Saudi Arabia: FREE WALEED

Payá in Havana in 2005. (Claudia Daut/Reuters)
Waleed Abulkhair, a Saudi Arabian human rights lawyer, was imprisoned for signing a petition calling for democracy, and for criticizing the Saudi Arabian government on news outlets and on Twitter. Now you have the chance to take action on Waleed’s behalf.

Freedom of Expression in Saudi Arabia

Freedom of expression is the right to share your thoughts and opinions, as well as the right to receive information from any source you choose. This means that you can criticize anyone, whether that’s the president, a neighbor, or anyone you disagree with. You can watch any TV show, read any books and newspapers, and access any websites you want.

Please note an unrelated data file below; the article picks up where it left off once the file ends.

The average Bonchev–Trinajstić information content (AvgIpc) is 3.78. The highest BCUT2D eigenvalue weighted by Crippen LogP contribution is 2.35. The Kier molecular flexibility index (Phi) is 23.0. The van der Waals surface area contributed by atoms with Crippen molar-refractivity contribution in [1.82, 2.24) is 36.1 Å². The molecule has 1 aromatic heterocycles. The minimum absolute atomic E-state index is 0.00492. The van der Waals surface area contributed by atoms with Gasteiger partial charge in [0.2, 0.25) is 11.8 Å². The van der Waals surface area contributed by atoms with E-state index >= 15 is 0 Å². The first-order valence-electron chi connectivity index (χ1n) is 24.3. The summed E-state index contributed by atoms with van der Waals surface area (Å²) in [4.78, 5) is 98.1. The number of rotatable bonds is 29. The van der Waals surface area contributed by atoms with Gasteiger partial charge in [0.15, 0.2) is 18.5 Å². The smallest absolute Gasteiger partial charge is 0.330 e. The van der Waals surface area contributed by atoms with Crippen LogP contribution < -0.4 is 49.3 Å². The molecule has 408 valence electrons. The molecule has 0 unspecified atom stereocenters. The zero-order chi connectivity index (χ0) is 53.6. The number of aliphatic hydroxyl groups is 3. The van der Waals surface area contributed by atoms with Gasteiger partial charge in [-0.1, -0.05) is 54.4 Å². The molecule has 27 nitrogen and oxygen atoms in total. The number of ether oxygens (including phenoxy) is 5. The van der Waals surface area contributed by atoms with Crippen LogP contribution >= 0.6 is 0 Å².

However, while most governments have the power to limit freedom of expression, non-democracies often abuse this power. One way they do so is by imprisoning people who speak out against the government; another way to limit freedom of expression is by controlling the media. They do this by blocking websites, shutting down news outlets and social media sites, and harassing journalists and activists.

Saudi Arabia is ruled by a king who can create whatever laws he wants at any time. The royal family has complete control over most media outlets, and Saudi citizens are often imprisoned for criticizing the king, religion, or politics. HRF’s Free Speech Unlimited project lists Saudi Arabia among the worst offenders when it comes to prohibiting free speech.

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